Yet despite the hope brought by that ceasefire, it was met with suspicion and mistrust. And through its botched handling of Brexit and its insistence of keeping no-deal Brexit on the table, Boris Johnson’s UK government shows it has learned absolutely nothing about Ireland and that it probably cares little more.
Aftermath of ceasefire
While loyalist paramilitaries responded with their own ceasefire on 13 October 1994, unionist politicians greeted the IRA move with suspicion. James Molyneaux, then leader of the Ulster Unionist Party, described the IRA’s ceasefire as ‘the most destabilising event since partition’.
And from semantics we soon returned to armed battle. Following disputes over the decommissioning of IRA weapons and the British reluctance to enter into meaningful negotiations, the IRA ceasefire ended on 9 February 1996, with the bombing of the London docklands. It was followed by the bombing of Manchester city centre on 15 June 1996. The conflict, concentrating on English instead of Irish cities, began again and continued until the IRA announced a second and final ceasefire on 20 July 1997.
An uneasy peace
Following the second ceasefire, republicans and loyalists, along with the Irish and British governments, signed the Good Friday Agreement (GFA) on 10 April 1998. This agreement brought peace to Ireland, and there’s been relative peace there since that time. But that peace has been marred by numerous incidences of violence and British government intransigence.
On 3 September 2001, almost seven years after the first ceasefire, loyalists showed they weren’t ready for real peace. They attacked young catholic school children with a pipe bomb and rocks on their way to school in north Belfast.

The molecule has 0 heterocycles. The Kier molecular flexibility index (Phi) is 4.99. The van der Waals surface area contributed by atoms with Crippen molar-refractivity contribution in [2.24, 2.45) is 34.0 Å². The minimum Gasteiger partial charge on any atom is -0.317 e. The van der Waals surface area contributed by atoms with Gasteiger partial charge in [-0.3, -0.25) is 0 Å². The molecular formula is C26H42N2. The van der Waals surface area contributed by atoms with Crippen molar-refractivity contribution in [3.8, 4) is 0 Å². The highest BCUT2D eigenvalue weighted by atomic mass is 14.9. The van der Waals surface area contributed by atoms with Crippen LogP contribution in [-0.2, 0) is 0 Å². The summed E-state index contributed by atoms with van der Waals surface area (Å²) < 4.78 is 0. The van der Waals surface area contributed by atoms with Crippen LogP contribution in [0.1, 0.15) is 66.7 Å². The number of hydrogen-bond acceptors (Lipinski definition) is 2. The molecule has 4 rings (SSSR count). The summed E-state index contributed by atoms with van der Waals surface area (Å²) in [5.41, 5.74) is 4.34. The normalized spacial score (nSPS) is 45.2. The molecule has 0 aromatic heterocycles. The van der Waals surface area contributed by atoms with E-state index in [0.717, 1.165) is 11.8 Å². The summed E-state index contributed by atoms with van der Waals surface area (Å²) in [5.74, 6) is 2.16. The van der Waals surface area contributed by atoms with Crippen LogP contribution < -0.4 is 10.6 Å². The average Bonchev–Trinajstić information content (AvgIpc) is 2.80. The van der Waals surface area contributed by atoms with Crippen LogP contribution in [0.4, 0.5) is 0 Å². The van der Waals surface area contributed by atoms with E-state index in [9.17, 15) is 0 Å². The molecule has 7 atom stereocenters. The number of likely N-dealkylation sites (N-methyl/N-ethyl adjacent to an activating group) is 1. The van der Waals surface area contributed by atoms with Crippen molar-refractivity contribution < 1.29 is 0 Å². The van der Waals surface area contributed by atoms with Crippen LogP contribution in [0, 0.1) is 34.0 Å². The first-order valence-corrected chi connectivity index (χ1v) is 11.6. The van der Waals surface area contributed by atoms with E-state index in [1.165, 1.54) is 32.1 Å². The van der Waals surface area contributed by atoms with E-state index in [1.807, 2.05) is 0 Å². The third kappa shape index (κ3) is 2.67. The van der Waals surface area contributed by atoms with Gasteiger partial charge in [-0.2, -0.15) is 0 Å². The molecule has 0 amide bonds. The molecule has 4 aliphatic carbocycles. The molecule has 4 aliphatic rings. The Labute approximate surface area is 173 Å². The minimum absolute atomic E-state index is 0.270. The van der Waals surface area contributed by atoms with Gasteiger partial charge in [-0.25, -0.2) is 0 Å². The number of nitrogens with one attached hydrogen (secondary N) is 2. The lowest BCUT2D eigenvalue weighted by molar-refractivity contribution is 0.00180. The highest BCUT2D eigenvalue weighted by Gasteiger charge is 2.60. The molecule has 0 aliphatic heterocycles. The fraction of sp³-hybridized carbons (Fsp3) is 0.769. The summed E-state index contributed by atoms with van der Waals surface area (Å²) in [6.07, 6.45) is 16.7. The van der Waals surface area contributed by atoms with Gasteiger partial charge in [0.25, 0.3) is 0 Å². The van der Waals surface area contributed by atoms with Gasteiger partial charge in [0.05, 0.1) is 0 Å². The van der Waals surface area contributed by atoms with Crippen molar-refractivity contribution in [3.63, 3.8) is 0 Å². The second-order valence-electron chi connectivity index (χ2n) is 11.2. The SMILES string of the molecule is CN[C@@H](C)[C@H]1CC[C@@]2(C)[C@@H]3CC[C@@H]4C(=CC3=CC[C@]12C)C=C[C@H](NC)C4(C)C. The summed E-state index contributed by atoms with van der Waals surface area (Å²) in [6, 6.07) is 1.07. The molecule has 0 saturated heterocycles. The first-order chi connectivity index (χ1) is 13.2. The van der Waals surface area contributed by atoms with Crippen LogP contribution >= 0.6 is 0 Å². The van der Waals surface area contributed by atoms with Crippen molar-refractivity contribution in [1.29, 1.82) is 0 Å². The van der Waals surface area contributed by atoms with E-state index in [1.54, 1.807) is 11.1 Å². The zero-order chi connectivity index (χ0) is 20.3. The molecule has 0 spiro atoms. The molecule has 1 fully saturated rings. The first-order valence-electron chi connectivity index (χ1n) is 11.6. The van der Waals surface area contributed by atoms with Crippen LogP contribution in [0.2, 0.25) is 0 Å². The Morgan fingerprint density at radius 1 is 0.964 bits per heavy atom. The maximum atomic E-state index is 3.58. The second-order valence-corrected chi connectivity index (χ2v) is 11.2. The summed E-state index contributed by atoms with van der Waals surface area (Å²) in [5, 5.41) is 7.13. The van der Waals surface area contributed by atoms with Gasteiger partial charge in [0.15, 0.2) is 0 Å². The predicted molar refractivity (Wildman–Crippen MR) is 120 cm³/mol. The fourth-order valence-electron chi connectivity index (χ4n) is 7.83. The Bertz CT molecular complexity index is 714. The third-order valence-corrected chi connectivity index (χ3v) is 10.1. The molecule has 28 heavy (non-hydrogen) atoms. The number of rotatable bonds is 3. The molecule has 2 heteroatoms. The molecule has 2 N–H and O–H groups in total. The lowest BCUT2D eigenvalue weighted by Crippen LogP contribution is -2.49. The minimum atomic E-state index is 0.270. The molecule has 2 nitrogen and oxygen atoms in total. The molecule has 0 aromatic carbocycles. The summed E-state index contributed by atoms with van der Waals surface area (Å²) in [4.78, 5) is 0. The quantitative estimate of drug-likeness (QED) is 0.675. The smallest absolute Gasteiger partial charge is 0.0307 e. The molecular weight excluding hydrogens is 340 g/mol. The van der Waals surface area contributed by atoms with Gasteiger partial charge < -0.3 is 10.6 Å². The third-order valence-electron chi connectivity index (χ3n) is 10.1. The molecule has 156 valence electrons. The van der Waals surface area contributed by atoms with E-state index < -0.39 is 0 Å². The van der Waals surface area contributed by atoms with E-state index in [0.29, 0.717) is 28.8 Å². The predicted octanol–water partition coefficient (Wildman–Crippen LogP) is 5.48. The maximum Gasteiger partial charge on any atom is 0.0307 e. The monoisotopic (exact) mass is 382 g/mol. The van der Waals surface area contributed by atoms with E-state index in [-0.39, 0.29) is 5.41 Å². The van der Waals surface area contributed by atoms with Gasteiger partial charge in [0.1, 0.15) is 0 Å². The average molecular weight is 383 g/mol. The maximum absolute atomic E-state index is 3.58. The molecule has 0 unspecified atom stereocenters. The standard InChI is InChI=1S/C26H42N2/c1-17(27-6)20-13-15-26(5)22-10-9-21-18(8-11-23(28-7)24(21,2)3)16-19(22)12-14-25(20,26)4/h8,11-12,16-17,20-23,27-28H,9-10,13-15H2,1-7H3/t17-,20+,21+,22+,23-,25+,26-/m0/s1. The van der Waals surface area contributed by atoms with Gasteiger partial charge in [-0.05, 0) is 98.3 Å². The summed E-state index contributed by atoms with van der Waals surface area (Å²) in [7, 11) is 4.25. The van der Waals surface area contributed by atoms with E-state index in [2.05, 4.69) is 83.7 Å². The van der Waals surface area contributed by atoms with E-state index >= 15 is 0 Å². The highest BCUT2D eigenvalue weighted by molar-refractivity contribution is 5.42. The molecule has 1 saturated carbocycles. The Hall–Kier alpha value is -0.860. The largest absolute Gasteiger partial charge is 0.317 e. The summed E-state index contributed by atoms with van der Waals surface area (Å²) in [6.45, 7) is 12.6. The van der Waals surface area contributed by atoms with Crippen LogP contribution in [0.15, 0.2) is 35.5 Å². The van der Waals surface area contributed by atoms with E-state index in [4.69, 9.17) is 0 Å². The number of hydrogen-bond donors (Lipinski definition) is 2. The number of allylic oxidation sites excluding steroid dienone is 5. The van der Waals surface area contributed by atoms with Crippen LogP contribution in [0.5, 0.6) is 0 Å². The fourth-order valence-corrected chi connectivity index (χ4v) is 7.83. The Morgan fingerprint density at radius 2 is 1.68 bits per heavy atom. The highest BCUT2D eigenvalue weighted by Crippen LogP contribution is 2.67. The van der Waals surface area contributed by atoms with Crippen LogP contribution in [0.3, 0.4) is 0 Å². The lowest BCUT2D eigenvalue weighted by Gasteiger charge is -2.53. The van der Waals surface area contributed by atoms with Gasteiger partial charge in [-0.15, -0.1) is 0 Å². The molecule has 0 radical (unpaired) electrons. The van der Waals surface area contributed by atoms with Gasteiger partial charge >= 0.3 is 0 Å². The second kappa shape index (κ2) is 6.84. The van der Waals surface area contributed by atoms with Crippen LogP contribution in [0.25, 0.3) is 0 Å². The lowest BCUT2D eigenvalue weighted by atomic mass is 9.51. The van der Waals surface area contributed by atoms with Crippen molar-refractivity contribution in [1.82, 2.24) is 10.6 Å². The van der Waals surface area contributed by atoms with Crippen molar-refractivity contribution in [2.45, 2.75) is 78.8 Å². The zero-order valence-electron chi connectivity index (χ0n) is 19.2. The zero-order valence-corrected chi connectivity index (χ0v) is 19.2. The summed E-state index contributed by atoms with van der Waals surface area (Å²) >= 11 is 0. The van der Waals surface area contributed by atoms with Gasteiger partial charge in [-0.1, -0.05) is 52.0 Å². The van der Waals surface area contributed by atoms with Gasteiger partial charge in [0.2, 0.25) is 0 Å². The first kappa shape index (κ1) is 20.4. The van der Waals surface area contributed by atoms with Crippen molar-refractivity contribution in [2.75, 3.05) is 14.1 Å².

DUP confidence and supply
The DUP’s support for the Tories has afforded it direct links to the UK government. Since becoming prime minister, Boris Johnson has had a private dinner meeting with the DUP. Furthermore, the new secretary of state for Northern Ireland, Julian Smith, has attended a DUP party conference.
At the very least, these situations demonstrate a lack of impartiality on the UK government’s behalf. But worse still they are a complete insult to Irish republicans and show Westminster cares little for their position.
Brexit hard border
The UK is due to exit the EU on 31 October. And as Johnson is about to suspend parliament, the possibility of avoiding a disastrous no-deal has narrowed. This in turn could lead to a hard border in Ireland again.
And while, as The Canary has reported, a hard border by itself won’t lead to the return of violence, the unwillingness or inability of the UK government to engage on matters important to Irish people living north of that border just might.
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